Is Your BYOD Policy Prepared for Pokémon GO?

Young people using smartphones
The stories have been hard to miss. Hundreds to thousands of young people are gathering in places like New York City’s Central Park or even close to our headquarters to play the extremely popular smartphone and tablet game Pokémon GO. While the game has led to some scary real-life situations for users, it can also lead to something scary for businesses: the risk of a data breach.

While Pokémon GO creator Niantic has taken steps to make its game more secure and more respectful of users’ privacy, many other mobile apps that users might download don’t offer the same protections. That should be unsettling for any business that allows employees to connect to company email servers and networks with their personal devices — a practice known as bring your own device (BYOD).

Malicious apps that can access large amounts of confidential information or hold devices hostage with ransomware aren’t the only thing BYOD companies have to be concerned about. Here are some additional security risks of BYOD and how your company can prepare for them.

Do You Know Who's Prying?


Imagine this scenario: One of your sales reps is on the road, but she needs to access and update a contract that lives on your local network.  She stops at a coffee shop and connects to its public WiFi. Little does she know that WiFi hot spot is also the target of a hacker who is swiping unencrypted data from everybody who’s connected to that router. The data sent and received by your sales rep can be easily poached by the hacker and released to the public on the Internet, sold on the black market or held for ransom.

Public WiFi hot spots can be a scary place to connect, not because of the location but because you never know who is there to do more than check email. That’s why it’s important to have your employees use a virtual private network (VPN) to connect to the company network remotely. A VPN encrypts the data moving between the employee’s device and the company network, making it much more difficult for a hacker to access the data.

Do You Know Where Your Device Is?


Think you felt bad when you recently misplaced your iPhone? How do you think one Apple employee felt when he left an iPhone 4 prototype in a bar in 2010? Lost or stolen devices can give just about anybody instant access to company data if the devices aren’t properly secured. In fact, almost 70 percent of data breaches in the healthcare industry between 2010 and 2014 were caused by stolen devices. A $700 iPhone can feel pretty insignificant compared to millions of dollars in data recovery costs.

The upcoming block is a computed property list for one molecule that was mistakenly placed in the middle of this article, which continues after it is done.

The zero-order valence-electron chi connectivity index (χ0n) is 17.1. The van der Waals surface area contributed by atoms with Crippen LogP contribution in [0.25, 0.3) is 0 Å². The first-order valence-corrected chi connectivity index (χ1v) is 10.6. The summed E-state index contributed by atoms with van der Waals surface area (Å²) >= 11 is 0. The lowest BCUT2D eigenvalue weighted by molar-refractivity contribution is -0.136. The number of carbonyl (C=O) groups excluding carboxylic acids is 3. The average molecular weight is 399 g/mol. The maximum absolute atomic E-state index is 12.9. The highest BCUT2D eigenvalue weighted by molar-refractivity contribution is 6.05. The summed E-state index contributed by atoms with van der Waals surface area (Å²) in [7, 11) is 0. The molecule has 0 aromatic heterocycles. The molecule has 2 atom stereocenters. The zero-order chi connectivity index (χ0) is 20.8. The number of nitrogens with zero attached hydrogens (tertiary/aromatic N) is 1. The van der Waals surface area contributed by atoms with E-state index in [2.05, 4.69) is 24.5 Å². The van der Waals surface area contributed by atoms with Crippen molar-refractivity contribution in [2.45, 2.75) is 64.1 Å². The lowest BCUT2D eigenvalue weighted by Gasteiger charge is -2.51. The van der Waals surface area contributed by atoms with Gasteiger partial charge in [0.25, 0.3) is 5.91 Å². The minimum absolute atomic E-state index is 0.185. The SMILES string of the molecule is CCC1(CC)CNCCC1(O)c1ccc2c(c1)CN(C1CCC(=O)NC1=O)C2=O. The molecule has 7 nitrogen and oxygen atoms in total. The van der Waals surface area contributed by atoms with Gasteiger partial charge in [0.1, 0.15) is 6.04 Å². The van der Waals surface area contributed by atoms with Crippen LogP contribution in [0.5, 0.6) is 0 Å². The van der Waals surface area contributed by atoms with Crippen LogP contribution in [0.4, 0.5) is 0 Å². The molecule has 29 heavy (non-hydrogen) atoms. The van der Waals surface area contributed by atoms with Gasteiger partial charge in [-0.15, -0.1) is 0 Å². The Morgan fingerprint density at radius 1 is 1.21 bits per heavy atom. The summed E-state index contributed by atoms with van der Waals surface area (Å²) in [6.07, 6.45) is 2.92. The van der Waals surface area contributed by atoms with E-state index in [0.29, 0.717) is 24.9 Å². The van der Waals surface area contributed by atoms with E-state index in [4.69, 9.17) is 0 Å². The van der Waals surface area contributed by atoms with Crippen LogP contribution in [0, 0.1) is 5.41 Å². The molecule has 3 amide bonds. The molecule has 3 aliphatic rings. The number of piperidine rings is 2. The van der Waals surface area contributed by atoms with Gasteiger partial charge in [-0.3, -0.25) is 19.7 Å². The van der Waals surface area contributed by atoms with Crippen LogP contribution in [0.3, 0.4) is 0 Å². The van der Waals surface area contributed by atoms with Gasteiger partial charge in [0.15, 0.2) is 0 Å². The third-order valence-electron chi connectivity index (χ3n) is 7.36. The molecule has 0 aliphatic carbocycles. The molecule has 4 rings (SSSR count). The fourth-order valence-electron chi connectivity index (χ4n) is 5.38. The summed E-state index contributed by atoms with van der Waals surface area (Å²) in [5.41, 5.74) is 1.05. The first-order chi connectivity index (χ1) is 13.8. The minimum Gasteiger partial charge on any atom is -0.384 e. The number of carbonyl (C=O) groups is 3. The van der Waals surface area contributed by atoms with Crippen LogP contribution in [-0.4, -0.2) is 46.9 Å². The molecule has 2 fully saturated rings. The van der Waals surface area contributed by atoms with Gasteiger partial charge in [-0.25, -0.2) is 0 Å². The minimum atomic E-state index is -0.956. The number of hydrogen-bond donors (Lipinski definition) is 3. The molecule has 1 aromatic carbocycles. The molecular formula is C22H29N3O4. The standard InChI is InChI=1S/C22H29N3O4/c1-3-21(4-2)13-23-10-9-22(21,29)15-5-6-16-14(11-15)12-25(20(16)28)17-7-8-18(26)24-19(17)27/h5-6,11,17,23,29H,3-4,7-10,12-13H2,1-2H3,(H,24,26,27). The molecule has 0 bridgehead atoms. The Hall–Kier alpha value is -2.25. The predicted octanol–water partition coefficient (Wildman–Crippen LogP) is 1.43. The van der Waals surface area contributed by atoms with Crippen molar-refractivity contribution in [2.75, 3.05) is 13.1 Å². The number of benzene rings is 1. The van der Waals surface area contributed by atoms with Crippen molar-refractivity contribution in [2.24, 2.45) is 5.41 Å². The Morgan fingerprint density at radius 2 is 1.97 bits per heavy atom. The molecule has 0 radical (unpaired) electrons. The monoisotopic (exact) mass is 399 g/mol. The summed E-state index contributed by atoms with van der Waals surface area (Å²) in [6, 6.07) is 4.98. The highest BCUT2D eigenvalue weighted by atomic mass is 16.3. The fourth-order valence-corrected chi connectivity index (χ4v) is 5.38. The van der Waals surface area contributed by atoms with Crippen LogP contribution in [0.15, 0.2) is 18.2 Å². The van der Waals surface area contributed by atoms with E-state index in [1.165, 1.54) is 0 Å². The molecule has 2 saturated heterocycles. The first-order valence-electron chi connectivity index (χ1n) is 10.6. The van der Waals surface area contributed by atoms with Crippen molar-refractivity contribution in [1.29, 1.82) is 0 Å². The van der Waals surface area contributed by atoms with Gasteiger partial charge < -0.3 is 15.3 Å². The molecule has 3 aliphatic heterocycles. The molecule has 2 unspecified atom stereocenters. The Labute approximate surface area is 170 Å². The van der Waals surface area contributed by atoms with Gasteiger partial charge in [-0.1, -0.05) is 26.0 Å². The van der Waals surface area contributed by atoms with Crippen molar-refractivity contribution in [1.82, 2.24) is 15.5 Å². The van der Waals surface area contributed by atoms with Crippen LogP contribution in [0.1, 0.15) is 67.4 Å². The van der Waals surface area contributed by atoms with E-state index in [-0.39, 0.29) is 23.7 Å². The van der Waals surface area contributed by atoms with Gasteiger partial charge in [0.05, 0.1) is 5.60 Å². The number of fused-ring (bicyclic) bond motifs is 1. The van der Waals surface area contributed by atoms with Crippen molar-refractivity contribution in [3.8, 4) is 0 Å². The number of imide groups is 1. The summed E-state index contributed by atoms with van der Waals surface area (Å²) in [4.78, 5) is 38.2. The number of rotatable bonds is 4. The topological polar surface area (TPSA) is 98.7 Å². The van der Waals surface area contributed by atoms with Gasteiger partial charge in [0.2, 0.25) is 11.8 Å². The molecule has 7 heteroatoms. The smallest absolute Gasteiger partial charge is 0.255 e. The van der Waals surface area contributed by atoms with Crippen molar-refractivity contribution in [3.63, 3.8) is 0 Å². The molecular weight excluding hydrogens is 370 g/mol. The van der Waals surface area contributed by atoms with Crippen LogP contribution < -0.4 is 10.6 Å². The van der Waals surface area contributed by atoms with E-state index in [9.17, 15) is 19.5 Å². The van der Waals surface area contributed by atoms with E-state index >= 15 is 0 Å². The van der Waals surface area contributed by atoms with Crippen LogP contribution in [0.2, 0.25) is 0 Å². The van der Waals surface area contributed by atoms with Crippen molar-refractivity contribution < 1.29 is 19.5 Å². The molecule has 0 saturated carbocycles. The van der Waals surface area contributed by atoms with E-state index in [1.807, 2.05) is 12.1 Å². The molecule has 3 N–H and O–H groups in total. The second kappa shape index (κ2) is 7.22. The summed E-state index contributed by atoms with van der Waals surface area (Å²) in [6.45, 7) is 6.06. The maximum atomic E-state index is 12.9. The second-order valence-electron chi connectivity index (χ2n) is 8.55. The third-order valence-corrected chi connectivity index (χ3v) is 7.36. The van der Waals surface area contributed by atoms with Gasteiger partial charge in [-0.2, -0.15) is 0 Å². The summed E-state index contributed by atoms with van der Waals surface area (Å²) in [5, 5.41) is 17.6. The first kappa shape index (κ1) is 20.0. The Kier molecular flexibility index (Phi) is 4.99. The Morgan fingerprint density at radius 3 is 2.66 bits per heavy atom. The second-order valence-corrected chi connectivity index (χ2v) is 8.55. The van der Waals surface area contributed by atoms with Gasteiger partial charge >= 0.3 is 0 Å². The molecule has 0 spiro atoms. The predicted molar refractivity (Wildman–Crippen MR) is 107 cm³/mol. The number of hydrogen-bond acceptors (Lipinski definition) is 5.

Personal and company-provided devices alike can easily go missing. A misplaced smartphone is practically inevitable. However, even minimal security practices can help keep devices from turning into goldmines for hackers. Locking functions such as the iPhone’s PIN code or the Android’s pattern lock can keep people out, while a remote memory wipe program can go a step further by deleting the device’s data from afar. Even if a hacker does gain access to the phone, there won’t be any data for them to corrupt or hold for ransom.

When Was the Last Time You Updated?


Unlock your iPhone and open the App Store. How many updates are waiting for you? Are you using the latest version of your operating system (OS)? Some of us obsess over getting everything updated as soon as possible, but not everybody is in a hurry when a round of updates appears in the queue. Many people resist updating apps and OSes because of functionality problems caused by past updates.

However, not updating OSes and apps can leave devices vulnerable to attack. Most updates exist to fix known glitches or close security vulnerabilities rather than to add or remove features. Even traditional PCs require occasional updates to improve security — smartphones, tablets and apps are no different.

If an OS update is released, have your IT department test it to make sure it doesn’t affect the functionality of any business-critical apps your BYOD employees use. If there are no issues, inform your employees that they need to run updates as soon as possible to help keep company data secure. Also remind employees to routinely update their apps to close any known security holes.

You Downloaded What?


Daniel was really interested in a particular smartphone app’s organizational features, so he didn’t pay much attention to the terms and conditions or the permissions he allowed when he downloaded it. Daniel unknowingly gave the app access to every bit of data on his phone — from web and search history to emails. What started as a quest to be more productive led to the risk of company emails with sensitive information landing in the wrong hands.

Apps that request broad permissions can be especially problematic if your employees access company email through their device’s built-in email app. These apps typically store email data locally on the device, meaning another app that’s been given access to that data can give hackers or malicious developers the ability to browse confidential corporate emails.

Your employees should always be careful about what they’re downloading to their personal devices, but you should have an acceptable use policy if they’re also accessing company emails or networks from the same devices. Require employees to double check the permissions and validity of every app they use. While it might be tedious and require the deletion of a much-enjoyed app, a security breach sourced from a remote personal device should be treated no differently than an on-site security breach.

Despite the risks, BYOD offers small- to medium-sized businesses an excellent way to avoid the costs associated with purchasing and servicing company-owned devices. However, without strict BYOD policies and procedures, you’re susceptible to data breaches that can turn into nightmares.